A woman thrown out of a swimming pool in France for wearing a burqini has become an ambassador for Muslim women.
Burqini swimwear makes a splash
They live more than 4,800 kilometres apart, have different faiths and have never met - but one thing has united the two women in a political cause célèbre. Carole is the 35-year-old woman thrown out of a swimming pool in France for wearing a burqini and whose treatment has sparked such controversy that she has become an unwitting ambassador for Muslim women across the globe. Yesterday she was joined in the spotlight by Jenny Nicholson, the Dubai fashion designer who created her swimming costume and has joined the outcry against the ban.
Mrs Nicholson said she was reluctant to make the garment a political issue but was unable to hold back her incredulity at objections to it as being "unhygienic" by the French authorities who forbade its use at a public swimming pool. "My swimsuit is a fashion statement, not a political statement," she said. "I have never laughed so much as when I read about the MP who wants to ban my swimsuit as a militant provocation. It made me feel Inspector Clouseau must be alive and well and making a living as a French politician."
The mother of six at the centre of the storm, identified only as Carole, bought the Dh419 (US$115) MyCozzie swimming costume during a holiday in Dubai earlier this year so she would not have to expose herself while swimming with her family. The costume is sold widely throughout the UAE and Middle East by Mrs Nicholson, who owns the Jenny Rose fashion and maternity wear chain, and it will soon be available at the international department store Debenhams.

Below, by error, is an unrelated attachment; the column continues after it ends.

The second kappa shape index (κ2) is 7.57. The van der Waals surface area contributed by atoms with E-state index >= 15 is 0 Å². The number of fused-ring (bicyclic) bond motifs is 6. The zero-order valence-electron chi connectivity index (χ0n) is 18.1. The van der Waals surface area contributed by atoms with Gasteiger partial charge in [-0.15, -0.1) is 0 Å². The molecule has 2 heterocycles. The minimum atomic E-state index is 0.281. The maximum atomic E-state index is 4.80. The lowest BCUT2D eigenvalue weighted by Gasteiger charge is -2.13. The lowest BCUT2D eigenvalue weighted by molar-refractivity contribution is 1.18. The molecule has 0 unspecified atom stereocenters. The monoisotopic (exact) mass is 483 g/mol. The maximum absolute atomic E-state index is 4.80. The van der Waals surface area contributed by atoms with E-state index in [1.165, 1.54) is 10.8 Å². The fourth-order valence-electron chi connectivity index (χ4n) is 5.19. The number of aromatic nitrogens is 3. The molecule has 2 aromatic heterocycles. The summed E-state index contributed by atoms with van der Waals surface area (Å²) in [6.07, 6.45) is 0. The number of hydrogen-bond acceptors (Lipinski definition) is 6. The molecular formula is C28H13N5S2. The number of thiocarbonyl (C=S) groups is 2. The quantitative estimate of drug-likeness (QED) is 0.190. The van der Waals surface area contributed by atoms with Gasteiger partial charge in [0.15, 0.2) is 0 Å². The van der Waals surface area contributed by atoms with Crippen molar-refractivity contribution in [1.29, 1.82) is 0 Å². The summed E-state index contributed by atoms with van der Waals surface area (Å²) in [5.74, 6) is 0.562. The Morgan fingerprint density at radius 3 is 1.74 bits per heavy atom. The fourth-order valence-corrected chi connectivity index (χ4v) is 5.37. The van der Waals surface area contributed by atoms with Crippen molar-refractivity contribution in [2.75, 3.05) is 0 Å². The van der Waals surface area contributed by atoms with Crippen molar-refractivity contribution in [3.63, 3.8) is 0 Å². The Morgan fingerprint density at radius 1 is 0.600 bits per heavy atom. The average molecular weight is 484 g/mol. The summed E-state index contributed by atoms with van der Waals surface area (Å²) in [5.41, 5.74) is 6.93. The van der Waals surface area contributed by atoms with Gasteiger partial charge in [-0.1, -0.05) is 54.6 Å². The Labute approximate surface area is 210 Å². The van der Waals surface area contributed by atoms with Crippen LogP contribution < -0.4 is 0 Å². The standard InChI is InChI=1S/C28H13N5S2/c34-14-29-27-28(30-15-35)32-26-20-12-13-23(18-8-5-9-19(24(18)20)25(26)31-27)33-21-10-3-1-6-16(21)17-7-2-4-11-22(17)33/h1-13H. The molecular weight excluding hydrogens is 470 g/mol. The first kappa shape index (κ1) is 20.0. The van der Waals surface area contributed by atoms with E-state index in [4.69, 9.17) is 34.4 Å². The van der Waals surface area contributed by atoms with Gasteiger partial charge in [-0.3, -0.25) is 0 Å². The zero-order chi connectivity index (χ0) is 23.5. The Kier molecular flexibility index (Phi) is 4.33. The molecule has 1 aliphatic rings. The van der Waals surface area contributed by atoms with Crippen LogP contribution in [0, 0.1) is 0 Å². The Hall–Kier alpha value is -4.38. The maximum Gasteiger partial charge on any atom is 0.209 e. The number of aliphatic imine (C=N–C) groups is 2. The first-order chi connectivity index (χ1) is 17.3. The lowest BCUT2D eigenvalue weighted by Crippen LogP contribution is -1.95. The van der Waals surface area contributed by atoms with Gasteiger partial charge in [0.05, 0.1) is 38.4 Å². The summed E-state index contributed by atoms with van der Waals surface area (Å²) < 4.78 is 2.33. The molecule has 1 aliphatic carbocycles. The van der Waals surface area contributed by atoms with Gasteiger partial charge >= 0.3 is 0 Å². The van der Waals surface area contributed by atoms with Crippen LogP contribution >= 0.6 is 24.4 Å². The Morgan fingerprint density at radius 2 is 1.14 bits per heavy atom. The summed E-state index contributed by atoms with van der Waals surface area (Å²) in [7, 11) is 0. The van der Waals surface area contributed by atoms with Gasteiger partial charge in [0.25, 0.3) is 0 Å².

Carole - who converted to Islam at the age of 17 - was ordered out of the public swimming pool on her third visit by a lifeguard on the grounds that the suit was unhygienic. The Australian-born designer said such claims were ludicrous. "It is not unsafe and certainly not unhygienic. That would mean all swimsuits are unhygienic. "I developed the MyCozzie swimsuit in Dubai for my conservative customers who had a need for a swimsuit that gave them the freedom to swim and exercise. It is made from the same fabrics as ordinary swimsuits, fully UV protected, chlorine resistant and entirely appropriate for recreational swimming. The suggestion they are any less suitable than other swimsuits is complete nonsense."
Mrs Nicholson, 42, a mother of three, originally designed the three-piece Lycra and polyester bodysuit four years ago for a pregnant Saudi princess who wanted to preserve her modesty. When the royal customer put in an order for 30 more, she realised there could be a market for Muslim women looking for a more conservative way to dress in the pool. She launched the MyCozzie in 11 different styles, from three-quarter length to full-body with a detachable hijab and built-in bra, and was taken aback when it became a surprise hit across the globe.